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Training Engineering Upperclassmen To Facilitate Freshman Design Teams

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1998 Annual Conference


Seattle, Washington

Publication Date

June 28, 1998

Start Date

June 28, 1998

End Date

July 1, 1998



Page Count


Page Numbers

3.589.1 - 3.589.9

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Paper Authors

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W. Poppen

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J. E. Seat

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G. Klukken

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D. Knight

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J. Roger Parsons

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NOTE: The first page of text has been automatically extracted and included below in lieu of an abstract

Session 2553

Training Engineering Upperclassmen to Facilitate Freshman Design Teams D. Knight, W. Poppen, G. Klukken, J. Parsons, J. E. Seat The University of Tennessee College of Education/College of Engineering

Introduction As part of a comprehensive effort to redesign the freshman basic engineering curriculum, members of the College of Engineering at the University of Tennessee are utilizing design teams in first year engineering courses. Industry representatives and faculty who teach engineering design have suggested that freshmen in engineering could benefit from early exposure to a team 1 2 based design component. 60 freshman students were divided into twelve design teams to work on five design problems over the course of the semester. However, there was some concern about the teamwork skill level of the average entering freshman. It was decided that one way to help build the teamwork skills necessary to complete the problems would be to place a group facilitator with each design team.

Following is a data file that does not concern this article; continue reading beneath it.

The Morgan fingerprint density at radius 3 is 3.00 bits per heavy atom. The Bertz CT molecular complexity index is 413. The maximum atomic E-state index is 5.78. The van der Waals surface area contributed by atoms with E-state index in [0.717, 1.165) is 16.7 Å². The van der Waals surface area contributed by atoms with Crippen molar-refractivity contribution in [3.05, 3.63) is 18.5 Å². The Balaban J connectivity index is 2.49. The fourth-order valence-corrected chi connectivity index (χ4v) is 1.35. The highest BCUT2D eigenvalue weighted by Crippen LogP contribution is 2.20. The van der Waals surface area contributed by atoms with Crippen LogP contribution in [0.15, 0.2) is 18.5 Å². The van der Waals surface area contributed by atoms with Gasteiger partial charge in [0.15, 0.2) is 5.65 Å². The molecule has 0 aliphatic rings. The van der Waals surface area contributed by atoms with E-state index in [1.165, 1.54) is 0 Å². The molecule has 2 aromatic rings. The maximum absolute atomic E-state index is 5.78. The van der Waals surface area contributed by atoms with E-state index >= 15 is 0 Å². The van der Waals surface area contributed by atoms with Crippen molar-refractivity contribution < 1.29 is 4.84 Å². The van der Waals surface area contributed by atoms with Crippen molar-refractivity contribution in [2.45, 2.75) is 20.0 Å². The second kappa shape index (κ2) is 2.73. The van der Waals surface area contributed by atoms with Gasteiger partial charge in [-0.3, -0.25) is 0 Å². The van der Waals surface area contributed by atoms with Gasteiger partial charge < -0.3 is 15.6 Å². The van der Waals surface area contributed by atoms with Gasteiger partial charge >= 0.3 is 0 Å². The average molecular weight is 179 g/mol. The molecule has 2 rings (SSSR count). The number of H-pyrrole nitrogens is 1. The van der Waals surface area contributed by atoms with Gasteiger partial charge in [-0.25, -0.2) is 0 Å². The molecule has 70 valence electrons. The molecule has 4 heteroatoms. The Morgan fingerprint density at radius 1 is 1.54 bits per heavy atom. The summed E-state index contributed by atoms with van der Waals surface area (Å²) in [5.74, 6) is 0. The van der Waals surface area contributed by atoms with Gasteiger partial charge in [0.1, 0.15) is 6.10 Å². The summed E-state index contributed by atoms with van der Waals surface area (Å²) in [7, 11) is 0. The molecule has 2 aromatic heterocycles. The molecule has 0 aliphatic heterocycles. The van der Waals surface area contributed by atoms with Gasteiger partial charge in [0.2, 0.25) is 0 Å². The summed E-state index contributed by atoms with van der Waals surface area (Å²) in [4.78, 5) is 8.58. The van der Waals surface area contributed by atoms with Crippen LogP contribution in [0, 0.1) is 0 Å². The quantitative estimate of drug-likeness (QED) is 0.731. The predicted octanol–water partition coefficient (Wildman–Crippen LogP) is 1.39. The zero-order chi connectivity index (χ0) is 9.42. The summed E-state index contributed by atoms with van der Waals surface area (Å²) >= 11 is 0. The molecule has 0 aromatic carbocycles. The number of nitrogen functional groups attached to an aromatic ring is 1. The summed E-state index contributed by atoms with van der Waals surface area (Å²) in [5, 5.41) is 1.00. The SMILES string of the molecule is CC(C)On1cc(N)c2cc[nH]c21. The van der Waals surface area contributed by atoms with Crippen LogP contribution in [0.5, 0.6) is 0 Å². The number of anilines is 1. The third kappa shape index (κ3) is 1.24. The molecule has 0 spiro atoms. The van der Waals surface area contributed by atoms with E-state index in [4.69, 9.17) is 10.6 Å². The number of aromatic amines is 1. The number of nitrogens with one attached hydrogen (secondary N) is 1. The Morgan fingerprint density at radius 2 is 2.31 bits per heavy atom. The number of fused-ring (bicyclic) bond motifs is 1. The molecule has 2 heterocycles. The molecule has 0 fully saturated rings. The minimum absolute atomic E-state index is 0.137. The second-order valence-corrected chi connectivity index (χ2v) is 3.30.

Because of financial realities and to offer engineering students additional educational opportunities, it was decided to use engineering upperclassmen as facilitators. Therefore, members of the College of Education and the College of Engineering at the University of Tennessee designed a facilitator training program for engineering students. The training program was taught through the College of Education as a pilot course for engineering honors upperclassmen during the Fall semester of 1997. The program ran with eighteen facilitators.

Program Design The design of the training program followed principles set forth by Goldstein 3 and incorporated two main phases: developing learning objectives and structuring the training environment.

Learning Objectives. Specifying a skills set necessary for group facilitation has been much discussed in the literature.4 5 6 Several useful books have been published on the subject.7 8 9 10 When evaluating these various skills sets four themes consistently emerged. These recurring themes became the learning objectives of the training program and can be specified as follows: (1) understanding the team, (2) facilitating structure, (3) problem solving, and (4) building cohesion.

The first skill base, understanding the team, focused on observing and diagnosing team dynamics and choosing interventions. Trainees learned team observation and diagnosis skills by observing other trainees working in group simulations and by working with various assessment 11 tools such as the Myers-Briggs Type Indicator. Also, facilitators were taught the relationships between various diagnoses and appropriate interventions. Finally, facilitators were taught the appropriate skills for deciding if a situation warrants intervention.

Poppen, W., & Seat, J. E., & Klukken, G., & Knight, D., & Parsons, J. R. (1998, June), Training Engineering Upperclassmen To Facilitate Freshman Design Teams Paper presented at 1998 Annual Conference, Seattle, Washington.

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